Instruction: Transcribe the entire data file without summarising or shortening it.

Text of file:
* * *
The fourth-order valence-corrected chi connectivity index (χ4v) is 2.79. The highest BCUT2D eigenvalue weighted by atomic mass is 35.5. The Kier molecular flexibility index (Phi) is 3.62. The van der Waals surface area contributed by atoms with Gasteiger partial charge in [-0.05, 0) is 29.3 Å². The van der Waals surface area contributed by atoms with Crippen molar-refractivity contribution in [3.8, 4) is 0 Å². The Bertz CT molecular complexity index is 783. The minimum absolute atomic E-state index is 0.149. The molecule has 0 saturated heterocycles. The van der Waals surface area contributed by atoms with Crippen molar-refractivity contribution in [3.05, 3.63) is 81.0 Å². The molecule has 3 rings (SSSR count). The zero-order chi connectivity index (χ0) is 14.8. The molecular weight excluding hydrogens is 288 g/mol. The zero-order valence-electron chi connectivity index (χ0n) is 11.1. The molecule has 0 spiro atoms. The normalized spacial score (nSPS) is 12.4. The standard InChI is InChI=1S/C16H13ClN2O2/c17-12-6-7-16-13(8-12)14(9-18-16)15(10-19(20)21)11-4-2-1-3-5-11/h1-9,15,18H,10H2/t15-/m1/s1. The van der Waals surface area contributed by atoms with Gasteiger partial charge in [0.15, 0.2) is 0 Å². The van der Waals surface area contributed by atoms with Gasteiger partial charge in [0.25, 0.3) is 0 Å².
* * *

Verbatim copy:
The fourth-order valence-corrected chi connectivity index (χ4v) is 2.79. The highest BCUT2D eigenvalue weighted by atomic mass is 35.5. The Kier molecular flexibility index (Phi) is 3.62. The van der Waals surface area contributed by atoms with Gasteiger partial charge in [-0.05, 0) is 29.3 Å². The van der Waals surface area contributed by atoms with Crippen molar-refractivity contribution in [3.8, 4) is 0 Å². The Bertz CT molecular complexity index is 783. The minimum absolute atomic E-state index is 0.149. The molecule has 0 saturated heterocycles. The van der Waals surface area contributed by atoms with Crippen molar-refractivity contribution in [3.05, 3.63) is 81.0 Å². The molecule has 3 rings (SSSR count). The zero-order chi connectivity index (χ0) is 14.8. The molecular weight excluding hydrogens is 288 g/mol. The zero-order valence-electron chi connectivity index (χ0n) is 11.1. The molecule has 0 spiro atoms. The normalized spacial score (nSPS) is 12.4. The standard InChI is InChI=1S/C16H13ClN2O2/c17-12-6-7-16-13(8-12)14(9-18-16)15(10-19(20)21)11-4-2-1-3-5-11/h1-9,15,18H,10H2/t15-/m1/s1. The van der Waals surface area contributed by atoms with Gasteiger partial charge in [0.15, 0.2) is 0 Å². The van der Waals surface area contributed by atoms with Gasteiger partial charge in [0.25, 0.3) is 0 Å².